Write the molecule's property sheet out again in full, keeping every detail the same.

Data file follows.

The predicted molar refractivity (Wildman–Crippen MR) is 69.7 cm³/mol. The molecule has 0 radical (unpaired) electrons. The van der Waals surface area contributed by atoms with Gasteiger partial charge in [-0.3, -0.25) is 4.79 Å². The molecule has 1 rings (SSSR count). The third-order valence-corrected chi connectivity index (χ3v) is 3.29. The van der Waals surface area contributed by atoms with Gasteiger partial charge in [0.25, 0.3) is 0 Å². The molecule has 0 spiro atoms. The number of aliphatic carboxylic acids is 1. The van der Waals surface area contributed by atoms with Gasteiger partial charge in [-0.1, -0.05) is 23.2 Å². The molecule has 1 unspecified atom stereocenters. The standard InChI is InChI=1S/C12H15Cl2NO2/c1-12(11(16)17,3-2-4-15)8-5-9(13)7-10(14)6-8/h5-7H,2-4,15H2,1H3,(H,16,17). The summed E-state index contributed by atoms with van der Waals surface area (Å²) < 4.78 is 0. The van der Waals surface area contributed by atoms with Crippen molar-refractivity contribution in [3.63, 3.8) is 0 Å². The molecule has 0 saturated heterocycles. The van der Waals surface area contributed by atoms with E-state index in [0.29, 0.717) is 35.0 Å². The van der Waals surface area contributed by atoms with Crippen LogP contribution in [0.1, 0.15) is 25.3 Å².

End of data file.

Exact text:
The predicted molar refractivity (Wildman–Crippen MR) is 69.7 cm³/mol. The molecule has 0 radical (unpaired) electrons. The van der Waals surface area contributed by atoms with Gasteiger partial charge in [-0.3, -0.25) is 4.79 Å². The molecule has 1 rings (SSSR count). The third-order valence-corrected chi connectivity index (χ3v) is 3.29. The van der Waals surface area contributed by atoms with Gasteiger partial charge in [0.25, 0.3) is 0 Å². The molecule has 0 spiro atoms. The number of aliphatic carboxylic acids is 1. The van der Waals surface area contributed by atoms with Gasteiger partial charge in [-0.1, -0.05) is 23.2 Å². The molecule has 1 unspecified atom stereocenters. The standard InChI is InChI=1S/C12H15Cl2NO2/c1-12(11(16)17,3-2-4-15)8-5-9(13)7-10(14)6-8/h5-7H,2-4,15H2,1H3,(H,16,17). The summed E-state index contributed by atoms with van der Waals surface area (Å²) < 4.78 is 0. The van der Waals surface area contributed by atoms with Crippen molar-refractivity contribution in [3.63, 3.8) is 0 Å². The molecule has 0 saturated heterocycles. The van der Waals surface area contributed by atoms with E-state index in [0.29, 0.717) is 35.0 Å². The van der Waals surface area contributed by atoms with Crippen LogP contribution in [0.1, 0.15) is 25.3 Å².